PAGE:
She keeps walking, running apologies back and forth in her head. I'm sorry I let you down. I'm sorry I let God down. I'm sorry I allowed myself to be anything less than one hundred percent the person every single one of you wanted me to be for the briefest moment.
I'm sorry for being a temptress, a harlot, an irresistible prize to a man who promised never to stray. I'm sorry that I destroyed a home built on such solid foundations that I didn't even have to try – just turn up and watch it pull itself down.
I am sorry that I cannot be happy one hundred percent of the time so you can criticise me for frowning in the same breath as tearing me apart.
Walking isn't enough. She breaks into a run – stupid thing to do in designer boots and denim but it turns out thoughts are harder to get away from than her momma always said. Her feet pound against the pavement until her throat is too sore to think about singing or apologising or doing anything but collapsing against a shop front and taking deep breaths in and out.
It doesn't matter than she can't find the words for an apology she doesn't feel. They have people to tell her what's going on inside her head. People to tell her when and how to smile, what she's feeling at any given moment. They can write an apology that will sound exactly like Juliette Barnes because Juliette Barnes was something they created. All she has to do is stand on stage and follow the script word for word, tear for tear.
A movement up ahead catches her eye and she turns to see a church, the pastor unlocking the main doors and checking his watch impatiently. She tilts her head to the clock tower, but though the world is getting a little brighter, the sun hasn't risen enough for her to see it.
Maybe she should've have left her phone at home, but it's hard to run from the world if you're carrying it around with you. She waits for the man to disappear instead, then tugs the wig and glasses off drops them in the closest bin and slips through the unlocked door.
She's never been here before – she's not even sure where here is – but the church is familiar, in some abstract way. At its heart, it's the churches she went to as a child, fidgeting in the pews just so her mom would put a hand on hers to keep her still. It's the churches she avoided like her momma's phone calls for so many years because she thought leaving was the same as getting out.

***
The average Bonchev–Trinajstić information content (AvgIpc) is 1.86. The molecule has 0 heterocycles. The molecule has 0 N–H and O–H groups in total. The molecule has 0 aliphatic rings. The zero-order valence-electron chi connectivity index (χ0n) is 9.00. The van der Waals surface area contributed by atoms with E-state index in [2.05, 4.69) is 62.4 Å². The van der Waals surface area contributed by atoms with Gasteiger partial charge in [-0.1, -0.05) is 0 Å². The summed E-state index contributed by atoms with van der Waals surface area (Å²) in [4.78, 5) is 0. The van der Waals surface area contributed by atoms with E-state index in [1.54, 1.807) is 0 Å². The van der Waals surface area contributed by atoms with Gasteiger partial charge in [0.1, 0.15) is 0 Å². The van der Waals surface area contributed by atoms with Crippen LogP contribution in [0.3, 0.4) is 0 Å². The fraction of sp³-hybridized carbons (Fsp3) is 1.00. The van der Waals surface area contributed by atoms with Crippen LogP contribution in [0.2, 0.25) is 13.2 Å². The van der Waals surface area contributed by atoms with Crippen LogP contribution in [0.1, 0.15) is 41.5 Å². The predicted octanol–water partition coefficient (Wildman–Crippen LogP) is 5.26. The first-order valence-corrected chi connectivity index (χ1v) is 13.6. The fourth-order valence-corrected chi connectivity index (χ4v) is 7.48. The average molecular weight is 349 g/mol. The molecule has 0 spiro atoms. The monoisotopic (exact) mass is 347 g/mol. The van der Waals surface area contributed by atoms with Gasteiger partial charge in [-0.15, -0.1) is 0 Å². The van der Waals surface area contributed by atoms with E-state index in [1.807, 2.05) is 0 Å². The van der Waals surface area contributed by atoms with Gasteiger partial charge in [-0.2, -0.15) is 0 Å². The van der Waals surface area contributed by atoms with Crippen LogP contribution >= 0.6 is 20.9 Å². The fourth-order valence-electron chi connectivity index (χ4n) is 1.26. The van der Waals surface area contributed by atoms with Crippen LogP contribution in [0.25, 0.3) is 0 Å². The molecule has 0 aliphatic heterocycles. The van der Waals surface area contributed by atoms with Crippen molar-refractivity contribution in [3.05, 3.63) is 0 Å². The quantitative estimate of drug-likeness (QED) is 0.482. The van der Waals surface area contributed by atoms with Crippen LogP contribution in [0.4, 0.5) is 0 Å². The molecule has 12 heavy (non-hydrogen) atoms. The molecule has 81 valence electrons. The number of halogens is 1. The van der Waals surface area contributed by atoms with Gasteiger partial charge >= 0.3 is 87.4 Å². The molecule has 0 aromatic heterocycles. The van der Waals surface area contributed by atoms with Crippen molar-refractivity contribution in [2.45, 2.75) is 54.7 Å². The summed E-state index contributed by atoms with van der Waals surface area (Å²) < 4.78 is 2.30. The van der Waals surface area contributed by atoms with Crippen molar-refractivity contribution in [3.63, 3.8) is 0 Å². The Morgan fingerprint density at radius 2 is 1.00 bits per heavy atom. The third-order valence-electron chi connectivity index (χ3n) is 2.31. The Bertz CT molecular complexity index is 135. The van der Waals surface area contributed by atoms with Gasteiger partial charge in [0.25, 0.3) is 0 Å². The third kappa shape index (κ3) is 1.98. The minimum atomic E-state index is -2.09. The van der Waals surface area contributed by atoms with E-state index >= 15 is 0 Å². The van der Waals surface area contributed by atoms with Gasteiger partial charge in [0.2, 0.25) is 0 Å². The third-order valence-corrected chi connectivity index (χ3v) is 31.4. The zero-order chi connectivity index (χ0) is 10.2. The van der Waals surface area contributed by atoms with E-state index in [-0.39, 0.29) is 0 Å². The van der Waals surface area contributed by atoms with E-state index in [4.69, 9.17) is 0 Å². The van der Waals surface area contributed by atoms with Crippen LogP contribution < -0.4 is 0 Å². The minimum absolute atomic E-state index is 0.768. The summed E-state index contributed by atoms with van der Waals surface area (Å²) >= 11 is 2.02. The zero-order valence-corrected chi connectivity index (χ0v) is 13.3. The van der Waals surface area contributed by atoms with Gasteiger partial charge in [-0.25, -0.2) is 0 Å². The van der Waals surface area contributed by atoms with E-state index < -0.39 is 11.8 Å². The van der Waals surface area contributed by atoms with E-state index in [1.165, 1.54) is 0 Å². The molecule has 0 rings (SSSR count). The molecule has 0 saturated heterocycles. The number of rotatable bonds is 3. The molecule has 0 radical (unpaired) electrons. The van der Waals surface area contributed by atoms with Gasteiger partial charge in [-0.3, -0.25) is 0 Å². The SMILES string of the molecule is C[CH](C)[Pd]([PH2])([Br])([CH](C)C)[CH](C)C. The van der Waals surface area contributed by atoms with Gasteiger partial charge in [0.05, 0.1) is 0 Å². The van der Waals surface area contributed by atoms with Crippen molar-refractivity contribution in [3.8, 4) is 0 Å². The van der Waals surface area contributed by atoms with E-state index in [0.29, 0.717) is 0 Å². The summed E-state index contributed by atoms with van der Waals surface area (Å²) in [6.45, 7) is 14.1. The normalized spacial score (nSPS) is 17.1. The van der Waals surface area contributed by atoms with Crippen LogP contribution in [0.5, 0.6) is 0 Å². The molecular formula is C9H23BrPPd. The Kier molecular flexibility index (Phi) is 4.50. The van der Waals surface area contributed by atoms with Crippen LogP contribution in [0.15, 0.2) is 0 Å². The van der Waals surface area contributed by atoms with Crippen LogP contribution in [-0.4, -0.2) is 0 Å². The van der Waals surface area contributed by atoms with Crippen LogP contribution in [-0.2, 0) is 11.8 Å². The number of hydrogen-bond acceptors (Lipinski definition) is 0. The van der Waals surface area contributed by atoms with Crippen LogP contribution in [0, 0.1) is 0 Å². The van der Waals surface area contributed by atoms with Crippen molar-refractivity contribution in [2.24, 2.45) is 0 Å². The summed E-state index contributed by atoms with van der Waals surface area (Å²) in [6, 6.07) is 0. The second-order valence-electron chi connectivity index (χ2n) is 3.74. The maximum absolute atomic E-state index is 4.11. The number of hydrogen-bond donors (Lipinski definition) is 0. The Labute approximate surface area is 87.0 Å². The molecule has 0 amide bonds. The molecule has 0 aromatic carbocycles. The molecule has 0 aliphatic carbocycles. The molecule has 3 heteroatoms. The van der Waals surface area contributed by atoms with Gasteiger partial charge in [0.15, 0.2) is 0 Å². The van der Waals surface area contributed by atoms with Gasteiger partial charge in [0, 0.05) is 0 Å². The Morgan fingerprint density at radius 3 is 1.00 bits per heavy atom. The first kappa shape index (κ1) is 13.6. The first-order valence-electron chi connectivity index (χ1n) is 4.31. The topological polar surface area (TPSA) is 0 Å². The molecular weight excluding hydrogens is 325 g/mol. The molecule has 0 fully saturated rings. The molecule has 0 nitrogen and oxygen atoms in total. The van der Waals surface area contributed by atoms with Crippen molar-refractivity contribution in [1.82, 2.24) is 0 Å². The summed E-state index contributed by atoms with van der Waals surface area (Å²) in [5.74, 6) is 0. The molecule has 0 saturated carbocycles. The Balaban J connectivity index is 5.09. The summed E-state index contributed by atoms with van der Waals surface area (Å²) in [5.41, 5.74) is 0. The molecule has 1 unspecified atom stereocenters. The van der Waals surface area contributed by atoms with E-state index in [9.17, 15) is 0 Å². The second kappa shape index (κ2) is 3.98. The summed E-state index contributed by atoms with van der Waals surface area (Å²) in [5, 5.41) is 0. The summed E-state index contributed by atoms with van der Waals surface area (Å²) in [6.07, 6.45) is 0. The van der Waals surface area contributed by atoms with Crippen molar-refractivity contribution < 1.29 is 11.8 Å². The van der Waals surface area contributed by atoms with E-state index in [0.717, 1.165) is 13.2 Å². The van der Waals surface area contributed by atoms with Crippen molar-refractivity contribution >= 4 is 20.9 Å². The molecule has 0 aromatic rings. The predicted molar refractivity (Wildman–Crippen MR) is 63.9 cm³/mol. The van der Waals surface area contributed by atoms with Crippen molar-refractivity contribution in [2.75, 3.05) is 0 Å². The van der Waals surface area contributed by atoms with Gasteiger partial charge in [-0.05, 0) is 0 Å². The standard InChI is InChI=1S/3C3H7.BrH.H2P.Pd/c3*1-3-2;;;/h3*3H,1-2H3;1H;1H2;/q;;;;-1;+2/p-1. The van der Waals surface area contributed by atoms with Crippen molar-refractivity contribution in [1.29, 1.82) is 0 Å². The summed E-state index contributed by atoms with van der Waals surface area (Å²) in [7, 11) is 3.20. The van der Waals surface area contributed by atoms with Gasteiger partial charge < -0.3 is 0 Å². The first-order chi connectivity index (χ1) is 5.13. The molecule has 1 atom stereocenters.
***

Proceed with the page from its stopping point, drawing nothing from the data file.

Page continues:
The label will probably send her to a church – somewhere high profile, or that they can spin as heartfelt. She'll get on her knees to pray with cameras in her face and a make-up team on standby and it won't be praying. It'll be begging.
Does that count these days? She clasps her hands, rests her head against her fingers.
Did the contract specify that she had to be a puppet? Did it give Edgehill control of every minute, every second, every instant of her life? Do they own her now?
They'll take the Opry. Take the best moment of her career and steal it out from under her with a teleprompter and cues to cry, to beg, to go on her knees and ask God for forgiveness.
And if she doesn't – if she walks away. Who is she then? If she's not Juliette Barnes –
Juliette Barnes is a file in the Edgehill PR office marked Urgent, a series of photos in magazines and camera phones. Juliette Barnes is too big, too bright, she could catch on fire and burn to the ground and in the ashes, maybe, would be a brunette in thick-framed glasses singing on a street corner with a boy.
She could meet that girl, she could play tambourine and wear jeans and be in love.
She could be that girl.
The sunrise warms the back of her neck like a sign. They want to burn her albums, her pictures, her songs.
She'll do them one better – send Juliette Barnes up in flames.
Cause there'll be someone left, someone singing and surviving in the ashes, and that girl – that girl – is worth fighting for.